Last Night in Soho movie review: The film is billed as a horror, but it doesn't scare; striving to be about seedy underbellies, it doesn't disgust; suggesting visions, it fails on insight.
Last Night in Soho movie cast: Thomasin McKenzie, Anna Taylor-Joy, Matt Smith, Diane Rigg
Last Night in Soho movie director: Edgar Wright
Last Night in Soho movie rating: 2.5 stars
What better time to go back to the Swinging Sixties than now? To break away from the shadows of Covid-hit Europe to the neon-dappled splendour of a bold and beautiful London that had come roaring back from the embers of World War II — to some great music and liberating fashion?
Wright, also the co-writer, has that right, amply helped by cinematographer Chung-hoon Chung, who evokes a wistful glamour about the era that is almost too precious.
However, the film is only partially about half-a-century ago, and is tied to current-day London by a thin, very thin thread, which is stretched to breaking point by the time the credits roll. Billed as a horror, it doesn’t scare; striving to be about seedy underbellies, it doesn’t disgust; suggesting visions, it fails on insight. What Last Night in Soho is, is a film lost within a film, trying too hard where a little less may have done the trick.
Eloise (McKenzie) lost her mother at the age of 7 to suicide. She has since had visions and feelings, which partially drive her to follow her mother to London to try and be a fashion designer like her. Her grandmother has forebodings, but the young Eloise, straight out of her village, takes the leap — and lands in her dreams almost directly where she wished, in the ’60s, where her mother had the time of her life in London.
The visions follow, in which she sees a blonde, attractive, confident woman called Sandy (Taylor-Joy) sweep a slice of Soho off her feet with her singing and her ambitions, only to fall into the rut that is the fate of many talents such as her. The man she hopes will be her “manager” (Smith) turns out to be her pimp. Eloise is witness to Sandy’s anger, tears and despair. The film is about the two worlds gradually convalescing, making Eloise unable to tell the real from the imagined.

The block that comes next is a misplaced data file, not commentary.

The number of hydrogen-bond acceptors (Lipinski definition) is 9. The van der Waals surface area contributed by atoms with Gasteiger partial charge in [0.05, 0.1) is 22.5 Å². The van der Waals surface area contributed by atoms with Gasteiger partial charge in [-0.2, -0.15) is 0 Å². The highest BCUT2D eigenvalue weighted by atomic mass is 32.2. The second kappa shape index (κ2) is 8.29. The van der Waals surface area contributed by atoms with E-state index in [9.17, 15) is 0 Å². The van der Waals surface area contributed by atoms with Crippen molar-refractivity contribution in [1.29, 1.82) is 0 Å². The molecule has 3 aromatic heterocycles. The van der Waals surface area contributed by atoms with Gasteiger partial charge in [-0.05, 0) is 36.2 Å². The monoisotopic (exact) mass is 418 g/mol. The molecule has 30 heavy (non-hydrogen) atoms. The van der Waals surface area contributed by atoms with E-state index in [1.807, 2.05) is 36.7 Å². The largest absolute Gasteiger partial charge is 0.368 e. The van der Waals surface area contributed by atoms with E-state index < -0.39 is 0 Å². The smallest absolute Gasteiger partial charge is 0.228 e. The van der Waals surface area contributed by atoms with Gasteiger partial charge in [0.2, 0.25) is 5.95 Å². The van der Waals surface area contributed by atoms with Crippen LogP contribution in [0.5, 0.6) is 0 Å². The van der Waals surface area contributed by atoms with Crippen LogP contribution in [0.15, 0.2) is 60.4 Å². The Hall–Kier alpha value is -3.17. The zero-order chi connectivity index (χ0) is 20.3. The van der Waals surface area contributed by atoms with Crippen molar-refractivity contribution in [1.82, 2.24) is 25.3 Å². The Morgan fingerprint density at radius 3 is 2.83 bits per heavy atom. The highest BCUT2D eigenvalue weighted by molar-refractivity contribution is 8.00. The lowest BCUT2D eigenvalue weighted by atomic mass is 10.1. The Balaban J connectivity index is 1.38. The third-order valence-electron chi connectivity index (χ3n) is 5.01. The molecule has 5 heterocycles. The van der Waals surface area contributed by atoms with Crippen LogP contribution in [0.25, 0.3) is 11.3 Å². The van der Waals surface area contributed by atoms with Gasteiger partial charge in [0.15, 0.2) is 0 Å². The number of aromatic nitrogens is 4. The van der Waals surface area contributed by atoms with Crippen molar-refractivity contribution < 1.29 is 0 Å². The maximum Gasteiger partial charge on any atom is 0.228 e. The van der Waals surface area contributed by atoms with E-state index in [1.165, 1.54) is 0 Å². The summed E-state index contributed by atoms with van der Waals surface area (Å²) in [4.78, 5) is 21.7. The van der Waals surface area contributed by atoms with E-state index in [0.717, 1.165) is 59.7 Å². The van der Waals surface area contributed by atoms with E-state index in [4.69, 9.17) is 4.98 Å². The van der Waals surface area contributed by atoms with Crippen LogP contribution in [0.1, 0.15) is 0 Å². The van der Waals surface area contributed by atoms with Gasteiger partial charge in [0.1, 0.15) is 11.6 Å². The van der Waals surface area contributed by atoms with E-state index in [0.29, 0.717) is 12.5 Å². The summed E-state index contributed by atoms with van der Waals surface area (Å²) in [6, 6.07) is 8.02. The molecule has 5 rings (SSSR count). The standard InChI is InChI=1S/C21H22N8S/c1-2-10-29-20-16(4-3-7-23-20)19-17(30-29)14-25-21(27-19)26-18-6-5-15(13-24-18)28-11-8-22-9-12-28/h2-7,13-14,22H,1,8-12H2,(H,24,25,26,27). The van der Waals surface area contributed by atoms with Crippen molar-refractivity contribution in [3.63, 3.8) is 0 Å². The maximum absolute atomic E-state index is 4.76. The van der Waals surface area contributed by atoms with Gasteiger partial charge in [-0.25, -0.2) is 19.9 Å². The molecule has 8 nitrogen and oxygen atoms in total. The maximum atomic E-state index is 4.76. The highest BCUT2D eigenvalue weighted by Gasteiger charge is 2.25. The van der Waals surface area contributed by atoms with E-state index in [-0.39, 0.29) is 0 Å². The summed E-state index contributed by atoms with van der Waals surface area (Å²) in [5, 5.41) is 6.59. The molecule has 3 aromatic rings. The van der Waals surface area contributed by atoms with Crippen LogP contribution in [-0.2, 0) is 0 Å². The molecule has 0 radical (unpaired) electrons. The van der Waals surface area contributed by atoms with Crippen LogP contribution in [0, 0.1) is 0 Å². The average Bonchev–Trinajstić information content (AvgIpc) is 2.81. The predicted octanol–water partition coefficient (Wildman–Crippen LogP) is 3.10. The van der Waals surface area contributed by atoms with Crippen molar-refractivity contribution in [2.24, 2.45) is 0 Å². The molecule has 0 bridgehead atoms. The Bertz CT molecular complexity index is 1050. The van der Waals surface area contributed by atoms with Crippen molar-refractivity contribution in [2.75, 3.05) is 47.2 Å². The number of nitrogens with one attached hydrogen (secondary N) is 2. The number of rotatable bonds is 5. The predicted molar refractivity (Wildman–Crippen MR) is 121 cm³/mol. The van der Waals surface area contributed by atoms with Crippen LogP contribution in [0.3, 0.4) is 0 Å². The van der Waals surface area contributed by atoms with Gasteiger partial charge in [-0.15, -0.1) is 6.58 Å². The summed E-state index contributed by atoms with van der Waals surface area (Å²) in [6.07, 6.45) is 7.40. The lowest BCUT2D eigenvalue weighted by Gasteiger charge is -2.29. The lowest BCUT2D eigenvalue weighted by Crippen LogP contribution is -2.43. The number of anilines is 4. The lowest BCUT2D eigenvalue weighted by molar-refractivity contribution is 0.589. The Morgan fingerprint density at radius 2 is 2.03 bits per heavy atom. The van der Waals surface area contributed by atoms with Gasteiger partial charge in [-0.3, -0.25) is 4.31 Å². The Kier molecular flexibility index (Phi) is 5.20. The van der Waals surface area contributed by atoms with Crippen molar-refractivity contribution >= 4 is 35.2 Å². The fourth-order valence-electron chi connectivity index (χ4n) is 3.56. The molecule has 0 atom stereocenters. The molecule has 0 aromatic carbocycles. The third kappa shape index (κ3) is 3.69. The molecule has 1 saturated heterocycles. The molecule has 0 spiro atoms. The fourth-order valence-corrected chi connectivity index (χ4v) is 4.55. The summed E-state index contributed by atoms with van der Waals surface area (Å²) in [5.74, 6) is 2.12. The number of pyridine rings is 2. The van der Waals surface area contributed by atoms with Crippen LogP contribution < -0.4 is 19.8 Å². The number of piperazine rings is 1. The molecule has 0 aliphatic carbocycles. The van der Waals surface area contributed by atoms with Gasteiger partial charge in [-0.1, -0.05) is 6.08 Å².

While Eloise has her share of bullying classmates at the cool fashion school she is a student in (who are around just to drop some obligatory snarky comments), the rest of London is incredibly kind to a woman who is obviously losing her mind, running into cabs, having nightmares at daytime, and running down city streets her eyes painted black.
And so, without doing little to deserve that kindness, Eloise makes her way to the end and a twist that is a let-down from all the film has been promising — a London that the swish set uses and discards, the young women whose ambitions it kills, the mother who didn’t live, and the daughter who won’t.
Taylor-Joy has a unique presence on the screen, and the Gambit star is no different here, suggesting secrets and magnetism that the film does little justice to. McKenzie, in the meatier role, is good but no match. Rigg, in her last performance, could have also brought a lot more to the role.
As she is packing her bags and moving into the city, the gullible Eloise is warned by more than one person: “London can be a lot.” It is.
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